My absolute favorite poem was called "Holding Hands" in which it describes the marriage of two gay guys and it really had an open and frank discussion. The way that the author set it up what in an interview or Q & A style which really make for an interesting discussion. My favorite line from that is:
Unclog your thoughts,
Accept love as a smasher of boundaries...(and later on)
Love unclogged is true freedom and
hope for all of us,
creating possibilities for the impossible.


Overall, if you want to get into a collection of poems that explore deep themes and problems in today's "conditioned" society, I would say to go and pick this awesome collection up to give it a try!

This book was an OnlineBookClub.org Book of the Day and you can find it here!

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Tuesday, May 9, 2017

The Marriage PactThe Marriage Pact by Michelle Richmond
My rating: 4 of 5 stars

A psychological thriller who follows a newly-married couple, as they find themselves joining this mysterious pact which will change their lives forever. We start out with young love between Alice and Jake, seemingly a picture-perfect couple. The Pact is supposedly there to protect their marriage, to keep them together and on the path to their dreams.

But then... everything falls apart and becomes a nightmare. Except their not dreaming; this is reality staring down at them for the "consequences" of their decisions. Some thing in here are funny, while others are just downright creepy...friend. The thing with this book is, it won't let you get your breath, it won't stop for even one minute to let you catch up. The pacing is just that excellently quick, which is good if you have problems with focusing your attention, which is good if you're like me and have problems doing that.

Throughout the book, Alice and Jake manage to break the rules, gets seduced by the image/allusion of these rich people throwing parties at their house, and the original intentions where this Pact was born from. I'm not going to say anymore, except that if you like the sound of this intriguing plot, then this is the book for you. There's no way out of this mess apparently, even though they are both willing to find it...friend.

Furthermore, because Jake is a marital counselor, we get lots of statistics and facts thrown in about the probability of divorce in xyz situations. We get different scenarios of marriages trying to work their problems out, teenagers/children of these to-be-seperated parents,etc. which provides a very in-depth and more delicate look to this topic.

Alice is a lawyer, and I guess that I just never realized how high-maintenance being on the job it. Meaning that Alice is always working over-time, long hours at the firm, so exhausted of being beaten, elated at winning. Which is a thing about books that I enjoy, giving us a simple look-in into the daily lives of these people.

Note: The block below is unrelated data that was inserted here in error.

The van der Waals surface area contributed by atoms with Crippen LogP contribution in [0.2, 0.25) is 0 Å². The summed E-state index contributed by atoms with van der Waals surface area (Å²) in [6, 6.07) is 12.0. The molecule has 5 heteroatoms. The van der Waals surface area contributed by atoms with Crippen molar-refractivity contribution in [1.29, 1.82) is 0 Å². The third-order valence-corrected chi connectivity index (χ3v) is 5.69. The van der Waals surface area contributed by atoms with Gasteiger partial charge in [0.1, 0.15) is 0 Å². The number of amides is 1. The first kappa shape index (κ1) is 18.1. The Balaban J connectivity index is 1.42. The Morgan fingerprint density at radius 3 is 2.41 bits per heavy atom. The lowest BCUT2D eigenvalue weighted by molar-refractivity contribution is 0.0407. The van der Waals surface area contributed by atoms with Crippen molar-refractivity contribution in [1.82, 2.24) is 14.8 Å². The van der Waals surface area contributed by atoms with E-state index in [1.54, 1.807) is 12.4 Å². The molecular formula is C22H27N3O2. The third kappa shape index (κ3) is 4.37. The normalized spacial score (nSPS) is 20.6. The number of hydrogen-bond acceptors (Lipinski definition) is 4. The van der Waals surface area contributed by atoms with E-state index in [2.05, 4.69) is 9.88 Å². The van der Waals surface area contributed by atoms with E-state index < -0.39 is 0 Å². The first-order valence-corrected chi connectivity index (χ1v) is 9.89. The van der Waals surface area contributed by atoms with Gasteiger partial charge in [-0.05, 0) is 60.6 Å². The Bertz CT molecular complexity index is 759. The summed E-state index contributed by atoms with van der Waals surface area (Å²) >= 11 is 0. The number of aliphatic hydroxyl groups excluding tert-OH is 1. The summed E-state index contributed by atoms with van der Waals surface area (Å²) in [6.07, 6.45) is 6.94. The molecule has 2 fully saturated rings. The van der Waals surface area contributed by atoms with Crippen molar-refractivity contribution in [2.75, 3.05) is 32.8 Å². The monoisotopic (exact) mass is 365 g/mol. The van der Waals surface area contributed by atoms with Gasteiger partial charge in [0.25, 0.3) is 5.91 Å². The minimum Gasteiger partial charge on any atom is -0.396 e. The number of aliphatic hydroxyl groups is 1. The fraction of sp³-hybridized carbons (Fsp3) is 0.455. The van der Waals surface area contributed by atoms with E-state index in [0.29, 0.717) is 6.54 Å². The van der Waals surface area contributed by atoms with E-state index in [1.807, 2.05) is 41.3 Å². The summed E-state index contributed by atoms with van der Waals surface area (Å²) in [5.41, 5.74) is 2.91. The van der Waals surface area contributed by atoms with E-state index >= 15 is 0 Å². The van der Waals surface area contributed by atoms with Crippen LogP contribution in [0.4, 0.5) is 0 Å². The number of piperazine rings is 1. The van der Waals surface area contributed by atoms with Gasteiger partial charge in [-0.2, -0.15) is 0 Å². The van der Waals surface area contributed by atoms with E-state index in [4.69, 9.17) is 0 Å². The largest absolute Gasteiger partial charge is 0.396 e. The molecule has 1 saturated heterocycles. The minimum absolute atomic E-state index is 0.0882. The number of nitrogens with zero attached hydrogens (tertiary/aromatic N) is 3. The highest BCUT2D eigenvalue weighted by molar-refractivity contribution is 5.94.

Overall, if you aren't in the mood for chick-lit (this isn't it), but if you want to read a fast paced thriller about an adult relationship and all the intricacies and problems that come of that, this is the book to pick up!

**Thanks to NetGalley and the publisher for providing me with an ARC in exchange for my honest review. All opinions are my own.**




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Sunday, April 30, 2017

Goodbye DaysGoodbye Days by Jeff Zentner
My rating: 3 of 5 stars

[actual rating: 3.5 stars]

Carver Briggs, has a normal life with his best friend's “Sauce Crew” who do everything in life together. After sending one fateful text of an inquiry of location to Mars, Blake, and Eli who were driving somewhere, all three are killed in a car crash instantly. Left as the only survivor of the squad, Carver questions who’s to blame for this terrible event that made his life spin out of control.

TW for this review: self-harm, suicide, homophobia

I have extremely mixed opinions about this book. On one hand, I perceive this as a beautiful celebration of life, and on the other hand, there were some extremely problematic sections in the text which really bothered me and wasn’t amusing. Therefore I will try to divide this review into two sections:

“For the most part, you don't hold the people you love in your heart because they rescued you from drowning or pulled you from a burning house. Mostly you hold them in your heart because they save you, in a million quiet and perfect ways, from being alone.”


At its heart, this is an exploration of grief, guilt, and the fear of moving forward while leaving such a big part of yourself behind. The blurb really caught my attention, because I feel like this could be a cautionary tale for teenagers to think about what they do and what consequences can result because of this. Don’t mistake the stereotype of this genre, this is far from a fluffy contemporary.